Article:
The recent BBC current affairs programme Panorama sent shockwaves through the UK charitable sector as it put under the spot-light how some of our best known charities are managing their finances. One issue raised was with Comic Relief, a charity founded in 1985 that raises money through its celebrity-packed television show, with the stated objective creating "a just world, free from poverty". The charity disburses its funds to good causes over a number of years and as a result has a significant amount of money in an investment account. The returns on this investment account are used to cover the operating expenses of the charity and ensure that "every penny raised goes to Good causes".
However, Panorama questioned whether it was appropriate for the investment portfolio of the charity to hold positions in managed funds which in turn held equity positions in companies that were in sectors, such as tobacco and armaments, which are involved in businesses that would appear to directly contradict the charitable objects of the fund.
This debate around Comic Relief and the recent criticism of the Church of England's investment in Wonga, a payday lending firm, reminds us of the importance for any organisation, but particularly for charities and other social or religious groups, to really understand where their money is being invested.
Charities hold a significant pool of investment capital, estimated by NCVO in 2011 at £68.9 billion.
How capital is used and where it is invested makes a difference in the world. Active engagement by shareholders with the companies whose shares they own can (and has) changed corporate behaviour. It does not solve all the world's problems nor ensure that every company will necessarily successfully balance their financial objectives and their moral responsibility as global citizens. But at the margin it can have an important influence.
At a minimum therefore, asset owners should ensure that the investment managers responsible for making investment decisions on their behalf do indeed have an active approach to corporate engagement. The UN Principles for Responsible Investing (UNPRI) have become the benchmark for judging responsible investment. They require asset owners and investment managers to commit to six broad principles which require the incorporation of environmental, governance and social analysis into investment decision making. They also require active engagement and appropriate disclosure. Charities should be asking if the organisations running their money have signed UNPRI, and if not, when they intend to do so. 1,200 global investment firms managing $35 trillion have already done so.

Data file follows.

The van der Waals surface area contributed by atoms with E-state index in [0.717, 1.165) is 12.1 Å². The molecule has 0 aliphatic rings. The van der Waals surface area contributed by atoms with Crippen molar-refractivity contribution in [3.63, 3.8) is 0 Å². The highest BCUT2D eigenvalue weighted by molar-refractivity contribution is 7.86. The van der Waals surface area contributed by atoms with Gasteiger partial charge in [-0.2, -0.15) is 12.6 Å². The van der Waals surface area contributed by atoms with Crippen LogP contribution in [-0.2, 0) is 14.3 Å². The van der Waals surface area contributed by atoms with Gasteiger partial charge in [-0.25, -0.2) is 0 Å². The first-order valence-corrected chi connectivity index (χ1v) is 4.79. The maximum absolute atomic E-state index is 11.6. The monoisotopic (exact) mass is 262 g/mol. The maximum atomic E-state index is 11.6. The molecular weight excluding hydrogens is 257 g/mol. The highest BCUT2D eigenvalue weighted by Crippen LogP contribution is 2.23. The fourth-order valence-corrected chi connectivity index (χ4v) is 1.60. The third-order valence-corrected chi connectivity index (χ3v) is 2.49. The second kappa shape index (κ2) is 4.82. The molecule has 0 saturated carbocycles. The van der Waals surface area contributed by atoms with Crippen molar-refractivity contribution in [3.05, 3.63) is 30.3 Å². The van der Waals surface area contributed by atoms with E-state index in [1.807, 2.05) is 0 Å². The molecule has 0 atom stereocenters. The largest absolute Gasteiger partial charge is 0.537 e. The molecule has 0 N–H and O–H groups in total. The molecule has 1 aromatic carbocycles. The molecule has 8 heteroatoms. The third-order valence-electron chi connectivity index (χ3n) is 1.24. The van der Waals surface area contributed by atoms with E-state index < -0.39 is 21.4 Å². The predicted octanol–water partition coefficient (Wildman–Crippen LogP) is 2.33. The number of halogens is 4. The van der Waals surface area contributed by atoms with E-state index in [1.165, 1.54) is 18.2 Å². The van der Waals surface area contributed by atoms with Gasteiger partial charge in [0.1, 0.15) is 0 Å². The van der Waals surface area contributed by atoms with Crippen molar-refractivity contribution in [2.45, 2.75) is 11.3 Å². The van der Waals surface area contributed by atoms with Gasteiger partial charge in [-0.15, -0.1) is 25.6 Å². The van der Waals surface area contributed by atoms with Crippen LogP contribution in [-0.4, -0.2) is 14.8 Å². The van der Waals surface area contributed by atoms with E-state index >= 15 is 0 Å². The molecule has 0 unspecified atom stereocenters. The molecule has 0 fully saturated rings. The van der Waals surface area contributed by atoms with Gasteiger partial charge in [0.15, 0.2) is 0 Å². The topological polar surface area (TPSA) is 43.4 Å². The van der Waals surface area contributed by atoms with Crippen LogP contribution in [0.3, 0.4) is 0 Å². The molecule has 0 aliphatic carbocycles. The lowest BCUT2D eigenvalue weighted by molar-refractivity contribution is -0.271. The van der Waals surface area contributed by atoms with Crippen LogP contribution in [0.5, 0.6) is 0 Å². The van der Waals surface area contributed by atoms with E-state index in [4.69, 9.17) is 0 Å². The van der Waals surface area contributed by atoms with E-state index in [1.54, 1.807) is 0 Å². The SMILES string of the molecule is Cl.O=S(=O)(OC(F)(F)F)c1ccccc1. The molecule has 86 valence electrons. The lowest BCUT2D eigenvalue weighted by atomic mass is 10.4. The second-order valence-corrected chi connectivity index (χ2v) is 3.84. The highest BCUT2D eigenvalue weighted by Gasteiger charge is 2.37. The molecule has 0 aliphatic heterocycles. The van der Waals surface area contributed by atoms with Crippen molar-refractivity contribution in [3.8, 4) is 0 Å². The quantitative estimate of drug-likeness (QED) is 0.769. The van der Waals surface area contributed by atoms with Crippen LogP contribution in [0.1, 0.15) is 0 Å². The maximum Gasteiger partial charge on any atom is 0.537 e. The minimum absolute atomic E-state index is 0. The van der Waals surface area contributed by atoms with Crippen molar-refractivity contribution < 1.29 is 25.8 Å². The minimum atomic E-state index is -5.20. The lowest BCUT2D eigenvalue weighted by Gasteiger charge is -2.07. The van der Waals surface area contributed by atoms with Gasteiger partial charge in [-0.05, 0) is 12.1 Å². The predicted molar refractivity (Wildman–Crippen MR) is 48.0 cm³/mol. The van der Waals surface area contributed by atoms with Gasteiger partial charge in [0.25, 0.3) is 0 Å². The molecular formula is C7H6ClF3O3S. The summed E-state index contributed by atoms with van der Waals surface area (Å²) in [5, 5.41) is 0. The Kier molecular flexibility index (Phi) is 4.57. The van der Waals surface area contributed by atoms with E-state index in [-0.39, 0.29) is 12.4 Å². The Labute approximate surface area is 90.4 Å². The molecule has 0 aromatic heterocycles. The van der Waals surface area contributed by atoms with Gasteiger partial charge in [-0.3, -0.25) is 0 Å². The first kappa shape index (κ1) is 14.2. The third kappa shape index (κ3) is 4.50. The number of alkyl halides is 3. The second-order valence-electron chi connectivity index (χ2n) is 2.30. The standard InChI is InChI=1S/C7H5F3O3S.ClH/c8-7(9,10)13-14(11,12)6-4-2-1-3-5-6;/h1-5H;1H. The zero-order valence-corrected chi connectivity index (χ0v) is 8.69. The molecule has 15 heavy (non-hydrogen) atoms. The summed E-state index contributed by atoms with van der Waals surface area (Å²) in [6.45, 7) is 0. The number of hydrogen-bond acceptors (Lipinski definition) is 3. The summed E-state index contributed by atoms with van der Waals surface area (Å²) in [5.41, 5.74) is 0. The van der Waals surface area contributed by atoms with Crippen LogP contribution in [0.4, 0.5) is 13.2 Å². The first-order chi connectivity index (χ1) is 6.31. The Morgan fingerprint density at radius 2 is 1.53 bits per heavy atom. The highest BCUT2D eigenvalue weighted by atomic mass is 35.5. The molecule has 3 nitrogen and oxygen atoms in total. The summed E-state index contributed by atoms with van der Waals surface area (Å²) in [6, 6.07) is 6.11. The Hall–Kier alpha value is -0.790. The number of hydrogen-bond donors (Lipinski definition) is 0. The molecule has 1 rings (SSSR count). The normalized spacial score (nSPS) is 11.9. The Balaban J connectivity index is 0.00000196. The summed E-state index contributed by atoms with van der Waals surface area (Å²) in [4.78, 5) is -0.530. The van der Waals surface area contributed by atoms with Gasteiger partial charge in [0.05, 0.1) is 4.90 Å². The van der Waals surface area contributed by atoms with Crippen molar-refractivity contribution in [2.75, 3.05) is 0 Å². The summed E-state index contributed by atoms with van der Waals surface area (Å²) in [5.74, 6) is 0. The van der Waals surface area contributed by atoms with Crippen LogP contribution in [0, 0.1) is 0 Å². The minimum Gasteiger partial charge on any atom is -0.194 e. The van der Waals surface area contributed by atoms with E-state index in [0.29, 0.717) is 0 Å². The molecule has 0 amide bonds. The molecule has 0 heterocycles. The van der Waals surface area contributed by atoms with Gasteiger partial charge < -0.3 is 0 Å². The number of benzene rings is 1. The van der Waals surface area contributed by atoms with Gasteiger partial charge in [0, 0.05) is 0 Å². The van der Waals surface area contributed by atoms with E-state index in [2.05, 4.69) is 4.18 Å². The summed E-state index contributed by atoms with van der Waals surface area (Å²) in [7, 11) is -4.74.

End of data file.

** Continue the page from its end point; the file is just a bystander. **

Furthermore charities should be actively considering ethically screened portfolios. For those that are large enough to have separately managed investment accounts it is relatively straightforward to exclude in your investment agreement those sectors, such as tobacco and armaments, that you do not wish to own. For those that are smaller and likely to invest through funds the challenge is more complex but there is currently more than £11 billion in green and ethical funds in the UK, so the options are there. Like any category of fund they can be small, poorly managed and expensive. But there is no conclusive evidence that random portfolios that are ethically screened routinely underperform in the long term those that are not.
Finally an increasing number of charities are considering social or impact investments. These are investments which specifically target social as well as financial return. They also seek primarily to channel funding to social organisations. It would be unrealistic to suggest that social investment offers a full spectrum of investment alternatives to charities today but the options are growing rapidly. Historically they have been relatively small, illiquid and complex. That picture is changing. The launch two weeks ago of the Threadneedle Social Bond fund is an example of an investment product that offers relatively low risk and a reasonable yield. It provides daily liquidity and can even be placed in an ISA.
If charities are to retain the trust of their donors, they must ensure that they impose minimum standards on their portfolios. It is disingenuous to suggest that this must necessarily compromise return. Increasingly, we believe that they will seek to do more than just the minimum and they will begin to embrace a new wave of social investment products which can not only protect and enhance their capital but also boost their reputation and actively address key social issues.